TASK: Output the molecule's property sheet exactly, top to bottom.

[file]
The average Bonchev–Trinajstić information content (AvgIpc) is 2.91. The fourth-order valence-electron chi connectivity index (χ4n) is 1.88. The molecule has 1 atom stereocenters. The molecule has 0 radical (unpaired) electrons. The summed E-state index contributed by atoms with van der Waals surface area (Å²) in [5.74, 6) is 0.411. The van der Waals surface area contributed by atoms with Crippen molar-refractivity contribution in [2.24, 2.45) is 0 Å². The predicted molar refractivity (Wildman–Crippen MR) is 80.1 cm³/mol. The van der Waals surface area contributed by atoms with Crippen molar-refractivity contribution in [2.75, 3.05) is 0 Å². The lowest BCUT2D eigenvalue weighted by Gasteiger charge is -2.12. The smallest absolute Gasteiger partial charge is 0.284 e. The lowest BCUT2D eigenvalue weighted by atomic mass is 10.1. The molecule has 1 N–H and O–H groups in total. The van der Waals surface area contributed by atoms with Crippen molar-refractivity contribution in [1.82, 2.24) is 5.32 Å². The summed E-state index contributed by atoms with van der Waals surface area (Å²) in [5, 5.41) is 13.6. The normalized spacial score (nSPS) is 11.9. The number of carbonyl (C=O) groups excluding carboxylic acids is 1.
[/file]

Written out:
The average Bonchev–Trinajstić information content (AvgIpc) is 2.91. The fourth-order valence-electron chi connectivity index (χ4n) is 1.88. The molecule has 1 atom stereocenters. The molecule has 0 radical (unpaired) electrons. The summed E-state index contributed by atoms with van der Waals surface area (Å²) in [5.74, 6) is 0.411. The van der Waals surface area contributed by atoms with Crippen molar-refractivity contribution in [2.24, 2.45) is 0 Å². The predicted molar refractivity (Wildman–Crippen MR) is 80.1 cm³/mol. The van der Waals surface area contributed by atoms with Crippen molar-refractivity contribution in [2.75, 3.05) is 0 Å². The lowest BCUT2D eigenvalue weighted by Gasteiger charge is -2.12. The smallest absolute Gasteiger partial charge is 0.284 e. The lowest BCUT2D eigenvalue weighted by atomic mass is 10.1. The molecule has 1 N–H and O–H groups in total. The van der Waals surface area contributed by atoms with Crippen molar-refractivity contribution in [1.82, 2.24) is 5.32 Å². The summed E-state index contributed by atoms with van der Waals surface area (Å²) in [5, 5.41) is 13.6. The normalized spacial score (nSPS) is 11.9. The number of carbonyl (C=O) groups excluding carboxylic acids is 1.